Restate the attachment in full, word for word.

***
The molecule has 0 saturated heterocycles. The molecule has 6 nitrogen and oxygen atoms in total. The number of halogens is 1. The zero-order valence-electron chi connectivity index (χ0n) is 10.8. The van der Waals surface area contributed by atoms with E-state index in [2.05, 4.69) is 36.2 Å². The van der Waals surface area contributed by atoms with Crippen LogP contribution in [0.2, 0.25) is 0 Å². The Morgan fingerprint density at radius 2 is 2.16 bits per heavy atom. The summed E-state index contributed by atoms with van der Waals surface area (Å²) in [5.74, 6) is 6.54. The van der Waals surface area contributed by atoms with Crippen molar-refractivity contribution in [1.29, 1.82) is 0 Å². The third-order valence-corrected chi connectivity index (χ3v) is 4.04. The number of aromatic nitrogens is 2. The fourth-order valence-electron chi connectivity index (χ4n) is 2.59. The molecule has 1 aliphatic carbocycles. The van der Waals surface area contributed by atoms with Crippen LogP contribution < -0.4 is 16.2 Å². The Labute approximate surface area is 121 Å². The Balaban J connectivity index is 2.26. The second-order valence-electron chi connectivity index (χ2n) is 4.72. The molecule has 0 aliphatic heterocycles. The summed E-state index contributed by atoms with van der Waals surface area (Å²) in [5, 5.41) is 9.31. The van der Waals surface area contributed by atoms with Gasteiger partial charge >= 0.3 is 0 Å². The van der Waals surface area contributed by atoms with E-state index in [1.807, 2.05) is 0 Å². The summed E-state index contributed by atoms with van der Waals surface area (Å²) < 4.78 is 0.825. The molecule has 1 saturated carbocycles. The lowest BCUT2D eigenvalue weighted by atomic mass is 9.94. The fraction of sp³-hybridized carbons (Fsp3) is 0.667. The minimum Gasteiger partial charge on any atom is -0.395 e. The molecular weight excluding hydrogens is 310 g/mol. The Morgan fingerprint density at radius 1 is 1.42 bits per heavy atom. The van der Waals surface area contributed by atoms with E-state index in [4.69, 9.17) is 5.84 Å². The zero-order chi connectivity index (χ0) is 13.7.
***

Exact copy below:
The molecule has 0 saturated heterocycles. The molecule has 6 nitrogen and oxygen atoms in total. The number of halogens is 1. The zero-order valence-electron chi connectivity index (χ0n) is 10.8. The van der Waals surface area contributed by atoms with E-state index in [2.05, 4.69) is 36.2 Å². The van der Waals surface area contributed by atoms with Crippen LogP contribution in [0.2, 0.25) is 0 Å². The Morgan fingerprint density at radius 2 is 2.16 bits per heavy atom. The summed E-state index contributed by atoms with van der Waals surface area (Å²) in [5.74, 6) is 6.54. The van der Waals surface area contributed by atoms with Crippen molar-refractivity contribution in [1.29, 1.82) is 0 Å². The third-order valence-corrected chi connectivity index (χ3v) is 4.04. The number of aromatic nitrogens is 2. The fourth-order valence-electron chi connectivity index (χ4n) is 2.59. The molecule has 1 aliphatic carbocycles. The van der Waals surface area contributed by atoms with Crippen LogP contribution < -0.4 is 16.2 Å². The Labute approximate surface area is 121 Å². The Balaban J connectivity index is 2.26. The second-order valence-electron chi connectivity index (χ2n) is 4.72. The molecule has 0 aliphatic heterocycles. The summed E-state index contributed by atoms with van der Waals surface area (Å²) in [5, 5.41) is 9.31. The van der Waals surface area contributed by atoms with Gasteiger partial charge >= 0.3 is 0 Å². The van der Waals surface area contributed by atoms with E-state index in [1.807, 2.05) is 0 Å². The summed E-state index contributed by atoms with van der Waals surface area (Å²) < 4.78 is 0.825. The molecule has 1 saturated carbocycles. The lowest BCUT2D eigenvalue weighted by atomic mass is 9.94. The fraction of sp³-hybridized carbons (Fsp3) is 0.667. The minimum Gasteiger partial charge on any atom is -0.395 e. The molecular weight excluding hydrogens is 310 g/mol. The Morgan fingerprint density at radius 1 is 1.42 bits per heavy atom. The van der Waals surface area contributed by atoms with E-state index in [4.69, 9.17) is 5.84 Å². The zero-order chi connectivity index (χ0) is 13.7.